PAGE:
The fact is that public education has many masters, from the state legislature, to the State Board of Education and the state superintendent of public instruction. Don't forget the federal Department of Education, which sees the instruction of youngsters as crucial to our global economic and military competitiveness, and thus sees local education as a matter for Washington. Somewhere in there are the local school boards and superindentents. These are the folks that most citizens at the local level hold accountable for the performance of their kids' schools, but as you can see, it's not that simple.
The General Assembly got very involved in setting education policy during the Great Depression, when many localities were flat broke and unable to pay for decent schools. Today, the state pays for 60 percent of education spending. Public school spending makes up 40 percent of the state budget. So according to the Golden Rule ("He who has the gold, makes the rules"), the legislature feels entitled to get deep into how schools are run because it sends $7.4 billion to the districts annually. So you had the legislature last year getting into how many teacher assistants schools should have.
There are some who believe that K-12 education would be better off if all decisions were made at the local level, along with the mechanisms for funding them. Every school district would be free to experiment with their own curricula. They could test or not test, decide how many days kids should be in school, and set their own requirements for teacher credentials. Heck, they could decide whether or not they wanted to have public schools, or just let the private sector provide.
To do that, there would have to be a fundamental shift in public finance. The states would have to give back a big chunk of their taxing power - i.e., the income tax and sales tax - because the locals would need more than property taxes to pick up the slack.
It sure would be interesting. A certain amount of the current system involves sending tax dollars to Raleigh and Washington where bureaucrats and politicians then redistribute them back down to the counties without, it could be argued, adding a significant amount of value in the process, but certainly adding a lot of rules and regulations about how the classroom teacher should teach.
It is entirely understandable that Phil Berger feels an obligation to get deeply involved in how the classrooms should operate and casts a skeptical eye on the way education has been run so far, because, for now, he and his colleagues in the legislature are having to pick up most of the tab. Maybe it would be a good idea to revisit this 80-year-old system, but until that happens, you're going to have the legislature as a super school board.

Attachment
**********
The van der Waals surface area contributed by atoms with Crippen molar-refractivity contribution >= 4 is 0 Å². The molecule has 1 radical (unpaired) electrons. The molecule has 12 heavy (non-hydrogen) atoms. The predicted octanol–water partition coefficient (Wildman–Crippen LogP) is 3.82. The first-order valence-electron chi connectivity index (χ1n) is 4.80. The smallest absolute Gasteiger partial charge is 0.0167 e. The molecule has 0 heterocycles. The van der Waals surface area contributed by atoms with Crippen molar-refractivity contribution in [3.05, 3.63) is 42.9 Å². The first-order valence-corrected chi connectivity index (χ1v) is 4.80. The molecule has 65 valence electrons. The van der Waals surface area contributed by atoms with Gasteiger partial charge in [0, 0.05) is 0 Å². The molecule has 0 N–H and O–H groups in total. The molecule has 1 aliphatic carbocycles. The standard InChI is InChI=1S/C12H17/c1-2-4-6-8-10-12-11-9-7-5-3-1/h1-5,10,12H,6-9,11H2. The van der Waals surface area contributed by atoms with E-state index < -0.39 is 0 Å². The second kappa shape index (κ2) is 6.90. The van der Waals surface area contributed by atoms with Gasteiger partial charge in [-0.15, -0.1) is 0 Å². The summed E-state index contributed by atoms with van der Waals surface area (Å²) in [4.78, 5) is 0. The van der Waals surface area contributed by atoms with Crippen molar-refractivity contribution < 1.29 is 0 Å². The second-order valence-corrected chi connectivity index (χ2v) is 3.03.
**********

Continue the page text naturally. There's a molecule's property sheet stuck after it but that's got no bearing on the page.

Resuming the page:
Claim: "The terrible thing we've all seen this time around is the Republicans taking us to 49th nationally in education spending."
Speaker: Bill Faison, Democratic candidate for governor, at the N.C. Association of School Administrators forum in Raleigh
Keep NC Beautiful, in partnership with the N.C. Coca-Cola Bottlers Council, is now accepting grant applications for projects to be completed in 2012 that address litter prevention, cleanup, waste reduction, recycling and beautification.
Schools, youth and civic groups, nonprofits and KNCB affiliates are eligible to apply. Three $500 awards will be issued for each category, along with an individual category that is open for one winner at $500, or two for $250 each.
Priority will be given to applications that highlight programs or projects that coincide with the annual Keep America Beautiful Great American Cleanup, which runs from March 1 to May 31, and America Recycles Day, which is celebrated in November. Public educational initiatives focusing on enhancing cleanup and beautification efforts and increasing waste reduction and recycling behaviors are also of importance.
Applications can be downloaded at keepncbeautiful.org and are due by Feb. 15. Winners will be announced March 1.
For more information, contact KNCB Program and State Leader Brenda Ewadinger at (704) 442-0791 or email@example.com.